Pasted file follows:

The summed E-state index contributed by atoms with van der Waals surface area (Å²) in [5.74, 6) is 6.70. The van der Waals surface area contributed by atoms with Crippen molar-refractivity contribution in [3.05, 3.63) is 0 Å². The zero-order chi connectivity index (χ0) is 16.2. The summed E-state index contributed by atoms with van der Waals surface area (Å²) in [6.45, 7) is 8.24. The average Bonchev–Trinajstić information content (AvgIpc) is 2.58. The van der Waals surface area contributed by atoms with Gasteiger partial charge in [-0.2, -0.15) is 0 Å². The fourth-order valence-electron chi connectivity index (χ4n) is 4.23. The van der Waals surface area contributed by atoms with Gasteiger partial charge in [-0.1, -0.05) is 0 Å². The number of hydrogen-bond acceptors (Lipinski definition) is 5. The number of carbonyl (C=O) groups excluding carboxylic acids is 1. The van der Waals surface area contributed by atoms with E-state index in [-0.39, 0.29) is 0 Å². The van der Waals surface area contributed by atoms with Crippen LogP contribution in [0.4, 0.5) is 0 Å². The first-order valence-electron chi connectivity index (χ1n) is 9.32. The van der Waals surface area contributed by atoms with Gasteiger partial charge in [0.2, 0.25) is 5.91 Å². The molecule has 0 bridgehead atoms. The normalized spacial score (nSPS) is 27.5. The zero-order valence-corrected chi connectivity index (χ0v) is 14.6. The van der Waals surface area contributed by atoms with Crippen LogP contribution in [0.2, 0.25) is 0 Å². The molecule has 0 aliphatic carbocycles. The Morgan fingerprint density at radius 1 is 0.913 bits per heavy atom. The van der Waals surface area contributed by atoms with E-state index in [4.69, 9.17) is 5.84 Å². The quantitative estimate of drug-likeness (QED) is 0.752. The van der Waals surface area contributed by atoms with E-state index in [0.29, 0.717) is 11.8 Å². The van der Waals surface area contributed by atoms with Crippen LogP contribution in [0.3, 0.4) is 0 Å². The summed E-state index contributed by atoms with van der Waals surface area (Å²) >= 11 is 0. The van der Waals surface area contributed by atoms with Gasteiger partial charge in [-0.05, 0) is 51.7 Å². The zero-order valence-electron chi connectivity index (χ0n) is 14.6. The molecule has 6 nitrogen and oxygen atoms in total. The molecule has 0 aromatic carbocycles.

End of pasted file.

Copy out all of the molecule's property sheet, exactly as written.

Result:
The summed E-state index contributed by atoms with van der Waals surface area (Å²) in [5.74, 6) is 6.70. The van der Waals surface area contributed by atoms with Crippen molar-refractivity contribution in [3.05, 3.63) is 0 Å². The zero-order chi connectivity index (χ0) is 16.2. The summed E-state index contributed by atoms with van der Waals surface area (Å²) in [6.45, 7) is 8.24. The average Bonchev–Trinajstić information content (AvgIpc) is 2.58. The van der Waals surface area contributed by atoms with Gasteiger partial charge in [-0.2, -0.15) is 0 Å². The fourth-order valence-electron chi connectivity index (χ4n) is 4.23. The van der Waals surface area contributed by atoms with Gasteiger partial charge in [-0.1, -0.05) is 0 Å². The number of hydrogen-bond acceptors (Lipinski definition) is 5. The number of carbonyl (C=O) groups excluding carboxylic acids is 1. The van der Waals surface area contributed by atoms with E-state index in [-0.39, 0.29) is 0 Å². The van der Waals surface area contributed by atoms with Crippen LogP contribution in [0.4, 0.5) is 0 Å². The first-order valence-electron chi connectivity index (χ1n) is 9.32. The van der Waals surface area contributed by atoms with Gasteiger partial charge in [0.2, 0.25) is 5.91 Å². The molecule has 0 bridgehead atoms. The normalized spacial score (nSPS) is 27.5. The zero-order valence-corrected chi connectivity index (χ0v) is 14.6. The van der Waals surface area contributed by atoms with Crippen LogP contribution in [0.2, 0.25) is 0 Å². The molecule has 0 aliphatic carbocycles. The Morgan fingerprint density at radius 1 is 0.913 bits per heavy atom. The van der Waals surface area contributed by atoms with E-state index in [4.69, 9.17) is 5.84 Å². The quantitative estimate of drug-likeness (QED) is 0.752. The van der Waals surface area contributed by atoms with E-state index in [0.29, 0.717) is 11.8 Å². The van der Waals surface area contributed by atoms with Crippen LogP contribution in [0.3, 0.4) is 0 Å². The summed E-state index contributed by atoms with van der Waals surface area (Å²) >= 11 is 0. The van der Waals surface area contributed by atoms with Gasteiger partial charge in [-0.05, 0) is 51.7 Å². The zero-order valence-electron chi connectivity index (χ0n) is 14.6. The molecule has 6 nitrogen and oxygen atoms in total. The molecule has 0 aromatic carbocycles.